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I have a 31 yr old TB who has arthritis in his hips. The vet came out and did an osteopathic treatment - basically what a chiropractor does to humans. It also gave her an idea about how bad his joints are. She said a light rider and a walk (nothing more) once or twice a week would actually help but let him decide if he's up to it. If I saddle him and he seems irritated by it or once in the saddle he is more stubborn than usual then he's probably hurting and the ride needs to be forgotten. He is very easy to read which makes it simple.
See if you have a vet that does osteopathic work. After my vet twisted and adjusted and manipulated Henry, he's actually been a lot better. Be prepared for the popping and cracking sounds though :')
Have you ever had Lacey examined by a Vet? Xrays? To decipher where the arthritus is and to tell you what is going on with her hip/hind?
It's stuff like this that makes me really question whether I should even own a horse, but at the same time, in this area, Lacey is worth basically nothing so she'd basically be headed for a worse life somewhere else. I just don't know.
My dream is that one day soon we can have a vet day where the vet looks at everything and does her teeth and all that but until then... I have a plan for saving money over the summer (I'll get at least $300 from the camp I work at and since my lesson kids want to still have lessons and their mom's don't mind driving them out to camp, I'll be making at least $45 a week all summer and not needing to spend it on anything) and my hope is that on the way home from camp, we can stop by the vet (so there's no trip fee) and get her totally examined.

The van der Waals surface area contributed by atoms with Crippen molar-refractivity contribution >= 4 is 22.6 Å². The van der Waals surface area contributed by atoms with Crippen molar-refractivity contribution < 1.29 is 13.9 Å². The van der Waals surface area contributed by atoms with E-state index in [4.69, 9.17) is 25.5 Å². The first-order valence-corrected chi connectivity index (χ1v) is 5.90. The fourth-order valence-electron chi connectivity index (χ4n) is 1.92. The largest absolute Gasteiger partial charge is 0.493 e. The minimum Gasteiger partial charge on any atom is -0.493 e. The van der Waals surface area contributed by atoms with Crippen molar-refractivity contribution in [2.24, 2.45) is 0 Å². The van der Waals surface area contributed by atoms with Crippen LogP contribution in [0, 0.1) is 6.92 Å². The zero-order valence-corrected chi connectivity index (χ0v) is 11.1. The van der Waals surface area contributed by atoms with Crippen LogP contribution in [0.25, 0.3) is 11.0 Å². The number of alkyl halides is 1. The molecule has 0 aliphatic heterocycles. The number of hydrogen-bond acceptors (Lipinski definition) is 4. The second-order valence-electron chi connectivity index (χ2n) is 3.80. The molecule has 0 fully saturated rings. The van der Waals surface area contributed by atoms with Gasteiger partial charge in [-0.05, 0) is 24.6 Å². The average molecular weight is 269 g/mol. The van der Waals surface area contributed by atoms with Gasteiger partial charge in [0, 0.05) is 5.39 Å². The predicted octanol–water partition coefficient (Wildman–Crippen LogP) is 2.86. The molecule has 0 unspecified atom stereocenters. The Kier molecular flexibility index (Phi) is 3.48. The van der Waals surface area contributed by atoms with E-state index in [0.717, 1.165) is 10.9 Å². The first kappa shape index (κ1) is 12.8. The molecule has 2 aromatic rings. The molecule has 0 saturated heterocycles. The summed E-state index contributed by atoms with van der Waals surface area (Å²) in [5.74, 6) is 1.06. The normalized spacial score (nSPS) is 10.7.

Anyway, thanks for the tips guys! I will use them. :)
Wallaby, we are in the exact same boat (Joe even looks a little like lacey :P)! Lol but I'm a college student, too, and my horse Joe is getting older - he's 20 and although that isn't as old as Lacey, he ran barrels up until a few years ago and is beginning to show the signs of arthirits is in right hind leg.
I, too, had the vet out last summer, but couldn't afford to get any xrays done. Joe seems stiff when I work him lately, and it's gotten to the point that I'm scared to do anything with him because I don't want to make him feel worse.
Anyway, I don't have much advice for you at the moment because I'm going through very much the same thing, but I will tell you that I've picked up a book called Equine Fitness (by Jec Aristotle Ballou) and it has a lot of great information about conditioning a horse and also many helpful hints about working with senior horses.
Here's something I found really interesting from the book:
I'll be following this thread - I'm very interested in other people's idea about this. I do wish both you and Lacey the best of luck (she is such a cutie, by the way)!
I've actually wondered that about cantering, she often seems much more willing to canter than she does to trot. That's very interesting! I've noticed that she often needs a little trotting just to get her engine warmed up but then. once she's trotted a little bit, she wants to just zoom into the canter... It's so interesting how much they seem to know about themselves... :)
Also thanks! Is Joe your avie? If so, he's adorable too!
Can you afford to put Lacey on a Joint Suppliment? Aside from strait Glucosamine?
Sorry, I don't mean to sound like a jerk - so please don't take me that way :) I understand the financial status, right now Hubby and I are living paycheque to paycheque, and I also have 2 part time jobs on the side aside from my full time, just to afford my Horse Hobby.
I understand you are doing your best with what means you have right now - don't feel down on yourself, where there is a will, there is a way.
Oh, and MIEventer reminded me... in case you do look into a joint supplement, I've had Joe on SmartPak's SmartFlex Senior, and it has worked wonders. Very affordable for us broke college students, too. ;)